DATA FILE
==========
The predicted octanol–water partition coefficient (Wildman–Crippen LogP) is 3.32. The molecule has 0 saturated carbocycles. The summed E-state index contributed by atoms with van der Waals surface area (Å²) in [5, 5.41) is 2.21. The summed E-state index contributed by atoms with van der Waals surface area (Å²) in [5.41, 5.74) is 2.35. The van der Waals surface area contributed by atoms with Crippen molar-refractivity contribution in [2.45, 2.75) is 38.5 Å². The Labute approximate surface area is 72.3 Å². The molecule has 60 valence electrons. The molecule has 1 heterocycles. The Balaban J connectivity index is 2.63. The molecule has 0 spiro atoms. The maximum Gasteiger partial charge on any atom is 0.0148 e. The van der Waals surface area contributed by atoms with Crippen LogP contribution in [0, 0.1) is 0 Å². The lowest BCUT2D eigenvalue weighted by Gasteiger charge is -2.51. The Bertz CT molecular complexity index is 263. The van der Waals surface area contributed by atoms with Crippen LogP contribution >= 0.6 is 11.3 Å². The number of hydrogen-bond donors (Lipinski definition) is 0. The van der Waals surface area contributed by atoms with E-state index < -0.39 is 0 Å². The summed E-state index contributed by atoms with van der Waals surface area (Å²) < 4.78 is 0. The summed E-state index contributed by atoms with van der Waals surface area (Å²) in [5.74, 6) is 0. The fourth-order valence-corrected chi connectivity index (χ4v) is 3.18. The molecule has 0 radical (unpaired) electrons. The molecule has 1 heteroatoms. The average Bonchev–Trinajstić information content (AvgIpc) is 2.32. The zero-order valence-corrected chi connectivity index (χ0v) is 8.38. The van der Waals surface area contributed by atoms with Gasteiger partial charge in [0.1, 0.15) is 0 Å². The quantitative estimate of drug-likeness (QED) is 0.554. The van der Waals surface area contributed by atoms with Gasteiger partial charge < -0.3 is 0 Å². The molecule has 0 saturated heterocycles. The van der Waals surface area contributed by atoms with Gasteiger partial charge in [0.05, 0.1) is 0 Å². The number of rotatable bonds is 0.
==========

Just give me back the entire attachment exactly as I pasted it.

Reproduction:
The predicted octanol–water partition coefficient (Wildman–Crippen LogP) is 3.32. The molecule has 0 saturated carbocycles. The summed E-state index contributed by atoms with van der Waals surface area (Å²) in [5, 5.41) is 2.21. The summed E-state index contributed by atoms with van der Waals surface area (Å²) in [5.41, 5.74) is 2.35. The van der Waals surface area contributed by atoms with Crippen molar-refractivity contribution in [2.45, 2.75) is 38.5 Å². The Labute approximate surface area is 72.3 Å². The molecule has 60 valence electrons. The molecule has 1 heterocycles. The Balaban J connectivity index is 2.63. The molecule has 0 spiro atoms. The maximum Gasteiger partial charge on any atom is 0.0148 e. The van der Waals surface area contributed by atoms with Crippen LogP contribution in [0, 0.1) is 0 Å². The lowest BCUT2D eigenvalue weighted by Gasteiger charge is -2.51. The Bertz CT molecular complexity index is 263. The van der Waals surface area contributed by atoms with Crippen LogP contribution >= 0.6 is 11.3 Å². The number of hydrogen-bond donors (Lipinski definition) is 0. The van der Waals surface area contributed by atoms with E-state index < -0.39 is 0 Å². The summed E-state index contributed by atoms with van der Waals surface area (Å²) < 4.78 is 0. The summed E-state index contributed by atoms with van der Waals surface area (Å²) in [5.74, 6) is 0. The fourth-order valence-corrected chi connectivity index (χ4v) is 3.18. The molecule has 0 radical (unpaired) electrons. The molecule has 1 heteroatoms. The average Bonchev–Trinajstić information content (AvgIpc) is 2.32. The zero-order valence-corrected chi connectivity index (χ0v) is 8.38. The van der Waals surface area contributed by atoms with Gasteiger partial charge in [0.1, 0.15) is 0 Å². The quantitative estimate of drug-likeness (QED) is 0.554. The van der Waals surface area contributed by atoms with Gasteiger partial charge < -0.3 is 0 Å². The molecule has 0 saturated heterocycles. The van der Waals surface area contributed by atoms with Gasteiger partial charge in [0.05, 0.1) is 0 Å². The number of rotatable bonds is 0.